3. How has social media helped your PR efforts? How has it hurt?
By being active in social media, people can find us if they are interested in what we have to say – both good and bad to that I guess. Transparency provided in social media is vastly different and we’re seeing more and more farmers out here, each able to offer their individual opinions. That helps people understand things aren’t always back and white. One of the benefits of social media is real people and faces are part of the conversation, not just a logo. We hear customers point to this as well as people who may not have known much about us previously. It also lets us participate in real-time discussions and reach large groups of people. Over time this may be able to keep some of the myths from taking as firm a hold as they had in the past. Real-time and mass distribution are also tough things to deal with when something new is talked about. We are pushed to move faster than with other media and when some of the things we see are technically complex, we have to be sure we remain scientifically accurate. That means there are times when we have to tell people we will get back to them.
4. There have been instances in the past where Monsanto has been attacked and the company did not respond. In retrospect, do you think it would have been better for the company to engage? Do you think Social Media is forcing companies to engage with critics more?
If you don’t mind, on the first part…. I’m not sure whether it has been a responding or not getting the response to all the interested audiences which can be perceived that we haven’t always responded. The internet made information more accessible to people but with social media, it’s easier for information to be included in the conversation about that information. Now, it is easier for people to hear from the company, our customers and employees directly instead of getting it filtered. We also have a lot more opportunity to interact with people. And we get to be in the conversations so much more often –we can tweet with farmers regularly about things they are seeing as do others. For that, social media has been amazing.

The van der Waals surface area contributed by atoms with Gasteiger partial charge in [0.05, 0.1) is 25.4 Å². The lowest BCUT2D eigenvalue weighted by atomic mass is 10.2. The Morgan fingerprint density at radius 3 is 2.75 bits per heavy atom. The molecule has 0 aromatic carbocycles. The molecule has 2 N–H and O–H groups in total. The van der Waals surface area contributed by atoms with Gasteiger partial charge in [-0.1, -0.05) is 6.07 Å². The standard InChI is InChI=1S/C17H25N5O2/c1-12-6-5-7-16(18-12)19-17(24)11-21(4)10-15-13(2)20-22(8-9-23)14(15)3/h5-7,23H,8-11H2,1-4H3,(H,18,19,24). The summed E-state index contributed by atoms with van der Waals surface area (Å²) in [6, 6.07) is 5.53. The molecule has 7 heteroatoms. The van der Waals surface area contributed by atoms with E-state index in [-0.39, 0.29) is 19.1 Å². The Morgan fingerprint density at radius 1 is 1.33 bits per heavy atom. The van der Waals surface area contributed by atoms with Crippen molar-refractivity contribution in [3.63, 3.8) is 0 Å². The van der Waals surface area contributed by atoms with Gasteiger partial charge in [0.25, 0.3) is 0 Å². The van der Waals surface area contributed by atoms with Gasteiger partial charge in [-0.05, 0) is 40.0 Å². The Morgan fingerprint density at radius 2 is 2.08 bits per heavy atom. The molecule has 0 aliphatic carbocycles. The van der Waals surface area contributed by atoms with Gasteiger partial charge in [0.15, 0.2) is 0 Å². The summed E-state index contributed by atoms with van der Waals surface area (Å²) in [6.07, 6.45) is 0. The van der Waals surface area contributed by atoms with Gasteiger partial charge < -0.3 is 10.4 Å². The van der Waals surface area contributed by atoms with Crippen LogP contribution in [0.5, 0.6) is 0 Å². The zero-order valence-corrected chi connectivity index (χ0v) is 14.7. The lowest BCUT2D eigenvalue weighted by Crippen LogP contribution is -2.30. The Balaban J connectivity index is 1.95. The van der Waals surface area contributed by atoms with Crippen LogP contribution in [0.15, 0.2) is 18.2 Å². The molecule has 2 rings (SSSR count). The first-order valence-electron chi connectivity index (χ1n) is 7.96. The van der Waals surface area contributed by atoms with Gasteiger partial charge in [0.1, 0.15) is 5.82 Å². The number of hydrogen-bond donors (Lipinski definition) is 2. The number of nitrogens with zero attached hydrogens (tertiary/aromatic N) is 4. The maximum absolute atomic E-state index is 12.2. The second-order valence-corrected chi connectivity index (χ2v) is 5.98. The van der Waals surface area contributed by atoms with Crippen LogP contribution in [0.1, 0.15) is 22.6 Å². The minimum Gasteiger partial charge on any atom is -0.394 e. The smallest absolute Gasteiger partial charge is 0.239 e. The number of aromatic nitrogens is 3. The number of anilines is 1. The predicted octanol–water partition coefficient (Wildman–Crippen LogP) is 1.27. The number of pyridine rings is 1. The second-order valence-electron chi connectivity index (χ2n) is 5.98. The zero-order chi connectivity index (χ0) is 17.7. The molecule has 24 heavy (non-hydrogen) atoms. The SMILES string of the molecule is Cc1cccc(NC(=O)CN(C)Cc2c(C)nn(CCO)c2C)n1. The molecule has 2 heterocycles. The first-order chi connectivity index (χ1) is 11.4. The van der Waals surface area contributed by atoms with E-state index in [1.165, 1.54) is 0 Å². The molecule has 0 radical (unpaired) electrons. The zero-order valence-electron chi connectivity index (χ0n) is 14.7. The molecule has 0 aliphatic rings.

As far as engaging with our critics more, social media allows for more engagement with the critics. However, I see a lot of critics, not just of Monsanto, looking only for those things which support the viewpoint they already have. So I’m not so sure we engage more directly with critics. There are probably some things that answering doesn’t have anything constructive to it – one of my farmer friends uses “when was the last time you beat your wife/husband/kids?” as the “no win” question. It tends to be more the people somewhere in the middle of the spectrum that this has helped us, and agriculture in general, reach. With that in mind, we don’t get painted with the same broad brush we may have before.
What lessons can you derive from this interview for your own brand or business? I’d love to hear your thoughts!